Tag Archives: NGC 4631

NGC 4631, Whale Galaxy

27.04

NGC 4631 (also known as the Whale Galaxy or Caldwell 32) is an edge-on spiral galaxy in the constellation Canes Venatici. This galaxy’s slightly distorted wedge shape gives it the appearance of a herring or a whale, whence its nickname. Because this nearby galaxy is seen edge-on from Earth, professional astronomers observe this galaxy to better understand the gas and stars located outside the plane of the galaxy.
Observation Notes : Very bright, very large, very much elongated 6 X 1 in PA 90, bright middle. At 100X this very mottled galaxy is a rather bizarre shape that members of the Saguaro Astronomy Club call “The Slug”. Discovered in 1787 by William Herschel.

Imaging telescopes or lenses: Celestron C11 Celestron
Imaging cameras: 40D Canon
Mounts: CGEM Celestron
Guiding telescopes or lenses: 80mm EON Orion
Guiding cameras: Orion Star Shooter
Focal reducers: 6.3 reducer Celestron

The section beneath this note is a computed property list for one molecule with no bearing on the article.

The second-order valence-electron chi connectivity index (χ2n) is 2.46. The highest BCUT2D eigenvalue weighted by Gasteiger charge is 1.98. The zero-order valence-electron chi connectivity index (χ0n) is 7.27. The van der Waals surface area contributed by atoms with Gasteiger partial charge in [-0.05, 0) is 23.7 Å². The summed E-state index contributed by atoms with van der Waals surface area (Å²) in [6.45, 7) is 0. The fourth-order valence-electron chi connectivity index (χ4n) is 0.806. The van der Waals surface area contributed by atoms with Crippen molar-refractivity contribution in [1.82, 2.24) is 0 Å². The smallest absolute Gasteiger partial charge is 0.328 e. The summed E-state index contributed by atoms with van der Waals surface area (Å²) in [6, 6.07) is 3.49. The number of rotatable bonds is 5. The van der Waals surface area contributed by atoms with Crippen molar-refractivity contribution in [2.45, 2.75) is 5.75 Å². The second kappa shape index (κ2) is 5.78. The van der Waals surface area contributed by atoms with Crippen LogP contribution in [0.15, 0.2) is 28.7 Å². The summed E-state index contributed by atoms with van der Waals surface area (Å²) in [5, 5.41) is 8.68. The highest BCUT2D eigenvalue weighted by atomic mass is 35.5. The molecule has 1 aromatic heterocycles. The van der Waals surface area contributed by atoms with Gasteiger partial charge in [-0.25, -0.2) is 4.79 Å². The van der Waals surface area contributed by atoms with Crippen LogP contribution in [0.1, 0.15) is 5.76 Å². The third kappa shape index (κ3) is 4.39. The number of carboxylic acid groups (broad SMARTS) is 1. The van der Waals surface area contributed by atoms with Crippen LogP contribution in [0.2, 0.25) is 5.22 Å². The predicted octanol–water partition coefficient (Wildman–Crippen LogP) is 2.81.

Software: Deep Sky Stacker,  photoshop, Noel’s Tools,  5.00 Images Plus
Resolution: 800×520
Dates: May 8, 2011
Frames: 23×120″
Integration: 0.8 hours
Avg. Moon age: 4.48 days
Avg. Moon phase: 21.07%
RA center: 190.566 degrees
DEC center: 32.495 degrees
Pixel scale: 2.941 arcsec/pixel
Orientation: 119.413 degrees
Field radius: 0.390 degrees
Locations: Leesburg home, Leesburg , Florida, United States
Author: AlBroxton

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NGC 4631 and NGC 4656

14 апр

On this image you’ll find two neighbour galaxies in the constellation Canes Venatici: NGC 4631 (Whale Galaxy), to the left; and NGC 4656 (Hockey Stick or Crowbar Galaxy) – to the right.

NGC 4631 (Whale Galaxy ) – is an edge-on spiral galaxy. This galaxy’s slightly distorted wedge shape gives it the appearance of a herring or a whale, hence its nickname. Because this nearby galaxy is seen edge-on from Earth, professional astronomers observe this galaxy to better understand the gas and stars located outside the plane of the galaxy. It’s size is close the size of our Milky Way. NGC 4656 is a Luminous Blue Variable in “super-outburst” which was discovered in NGC 4656/57 by Doug Rich on March 21, 2005.

This image was made using the piggyback method, when the camera is being put on top of the telescope. In this case telescope is needed only for tracing the object. Equipment used for photoshoot is Canon T3i + Sigma 150/500 APO “300 mm”.

Автор: Fabien Tremblay

SPONLI is a project about astrophotography, for amateur astronomers.

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https://en.sponli.com/registration/